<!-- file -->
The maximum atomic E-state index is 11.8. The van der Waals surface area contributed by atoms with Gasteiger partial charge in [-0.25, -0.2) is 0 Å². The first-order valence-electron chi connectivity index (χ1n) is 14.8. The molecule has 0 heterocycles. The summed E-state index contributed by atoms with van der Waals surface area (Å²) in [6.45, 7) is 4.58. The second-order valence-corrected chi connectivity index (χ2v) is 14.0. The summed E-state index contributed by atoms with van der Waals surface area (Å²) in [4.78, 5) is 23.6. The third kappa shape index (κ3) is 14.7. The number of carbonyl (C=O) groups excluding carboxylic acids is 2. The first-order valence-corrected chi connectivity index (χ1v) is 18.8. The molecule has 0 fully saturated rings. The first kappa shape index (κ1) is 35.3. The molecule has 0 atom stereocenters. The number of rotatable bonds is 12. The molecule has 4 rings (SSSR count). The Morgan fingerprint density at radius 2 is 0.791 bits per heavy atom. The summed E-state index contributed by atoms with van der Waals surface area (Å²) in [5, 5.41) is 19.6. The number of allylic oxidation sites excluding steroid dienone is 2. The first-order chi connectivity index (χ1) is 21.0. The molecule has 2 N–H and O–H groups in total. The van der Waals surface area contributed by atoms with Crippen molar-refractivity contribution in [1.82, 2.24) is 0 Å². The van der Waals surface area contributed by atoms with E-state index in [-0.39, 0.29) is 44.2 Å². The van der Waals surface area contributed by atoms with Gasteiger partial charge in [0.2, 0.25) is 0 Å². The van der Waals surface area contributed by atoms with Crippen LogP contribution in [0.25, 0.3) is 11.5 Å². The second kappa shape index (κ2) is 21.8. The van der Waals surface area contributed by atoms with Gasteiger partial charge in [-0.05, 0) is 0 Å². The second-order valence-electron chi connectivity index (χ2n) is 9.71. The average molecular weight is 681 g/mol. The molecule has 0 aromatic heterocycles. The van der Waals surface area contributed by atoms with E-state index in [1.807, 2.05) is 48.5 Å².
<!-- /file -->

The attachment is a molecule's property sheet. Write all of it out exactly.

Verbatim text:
The maximum atomic E-state index is 11.8. The van der Waals surface area contributed by atoms with Gasteiger partial charge in [-0.25, -0.2) is 0 Å². The first-order valence-electron chi connectivity index (χ1n) is 14.8. The molecule has 0 heterocycles. The summed E-state index contributed by atoms with van der Waals surface area (Å²) in [6.45, 7) is 4.58. The second-order valence-corrected chi connectivity index (χ2v) is 14.0. The summed E-state index contributed by atoms with van der Waals surface area (Å²) in [4.78, 5) is 23.6. The third kappa shape index (κ3) is 14.7. The number of carbonyl (C=O) groups excluding carboxylic acids is 2. The first-order valence-corrected chi connectivity index (χ1v) is 18.8. The molecule has 0 fully saturated rings. The first kappa shape index (κ1) is 35.3. The molecule has 0 atom stereocenters. The number of rotatable bonds is 12. The molecule has 4 rings (SSSR count). The Morgan fingerprint density at radius 2 is 0.791 bits per heavy atom. The summed E-state index contributed by atoms with van der Waals surface area (Å²) in [5, 5.41) is 19.6. The number of allylic oxidation sites excluding steroid dienone is 2. The first-order chi connectivity index (χ1) is 21.0. The molecule has 2 N–H and O–H groups in total. The van der Waals surface area contributed by atoms with Crippen molar-refractivity contribution in [1.82, 2.24) is 0 Å². The van der Waals surface area contributed by atoms with E-state index in [-0.39, 0.29) is 44.2 Å². The van der Waals surface area contributed by atoms with Gasteiger partial charge in [0.2, 0.25) is 0 Å². The van der Waals surface area contributed by atoms with Crippen LogP contribution in [0.25, 0.3) is 11.5 Å². The second kappa shape index (κ2) is 21.8. The van der Waals surface area contributed by atoms with Gasteiger partial charge in [-0.05, 0) is 0 Å². The second-order valence-electron chi connectivity index (χ2n) is 9.71. The average molecular weight is 681 g/mol. The molecule has 0 aromatic heterocycles. The van der Waals surface area contributed by atoms with E-state index in [1.807, 2.05) is 48.5 Å².